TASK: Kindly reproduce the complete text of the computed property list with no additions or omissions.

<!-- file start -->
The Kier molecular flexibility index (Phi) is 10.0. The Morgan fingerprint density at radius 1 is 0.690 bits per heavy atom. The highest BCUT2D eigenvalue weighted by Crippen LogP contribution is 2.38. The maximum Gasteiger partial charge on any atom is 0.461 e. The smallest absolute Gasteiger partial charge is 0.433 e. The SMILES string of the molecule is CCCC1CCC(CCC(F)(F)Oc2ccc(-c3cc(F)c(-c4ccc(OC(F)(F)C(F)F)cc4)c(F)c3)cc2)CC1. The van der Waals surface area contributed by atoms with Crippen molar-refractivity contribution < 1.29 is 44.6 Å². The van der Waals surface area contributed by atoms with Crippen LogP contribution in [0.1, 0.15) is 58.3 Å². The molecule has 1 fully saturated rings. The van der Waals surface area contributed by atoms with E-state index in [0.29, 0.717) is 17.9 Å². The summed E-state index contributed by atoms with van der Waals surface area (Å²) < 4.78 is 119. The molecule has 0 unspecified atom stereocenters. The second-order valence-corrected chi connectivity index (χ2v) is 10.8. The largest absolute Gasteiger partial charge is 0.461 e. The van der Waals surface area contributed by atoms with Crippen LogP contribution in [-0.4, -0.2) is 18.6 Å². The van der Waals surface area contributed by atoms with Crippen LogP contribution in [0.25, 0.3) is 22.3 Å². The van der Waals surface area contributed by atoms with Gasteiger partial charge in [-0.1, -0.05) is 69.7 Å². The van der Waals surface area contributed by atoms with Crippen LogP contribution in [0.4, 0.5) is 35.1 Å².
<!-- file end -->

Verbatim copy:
The Kier molecular flexibility index (Phi) is 10.0. The Morgan fingerprint density at radius 1 is 0.690 bits per heavy atom. The highest BCUT2D eigenvalue weighted by Crippen LogP contribution is 2.38. The maximum Gasteiger partial charge on any atom is 0.461 e. The smallest absolute Gasteiger partial charge is 0.433 e. The SMILES string of the molecule is CCCC1CCC(CCC(F)(F)Oc2ccc(-c3cc(F)c(-c4ccc(OC(F)(F)C(F)F)cc4)c(F)c3)cc2)CC1. The van der Waals surface area contributed by atoms with Crippen molar-refractivity contribution < 1.29 is 44.6 Å². The van der Waals surface area contributed by atoms with Crippen LogP contribution in [0.1, 0.15) is 58.3 Å². The molecule has 1 fully saturated rings. The van der Waals surface area contributed by atoms with E-state index in [0.29, 0.717) is 17.9 Å². The summed E-state index contributed by atoms with van der Waals surface area (Å²) < 4.78 is 119. The molecule has 0 unspecified atom stereocenters. The second-order valence-corrected chi connectivity index (χ2v) is 10.8. The largest absolute Gasteiger partial charge is 0.461 e. The van der Waals surface area contributed by atoms with Crippen LogP contribution in [-0.4, -0.2) is 18.6 Å². The van der Waals surface area contributed by atoms with Crippen LogP contribution in [0.25, 0.3) is 22.3 Å². The van der Waals surface area contributed by atoms with Gasteiger partial charge in [-0.1, -0.05) is 69.7 Å². The van der Waals surface area contributed by atoms with Crippen LogP contribution in [0.4, 0.5) is 35.1 Å².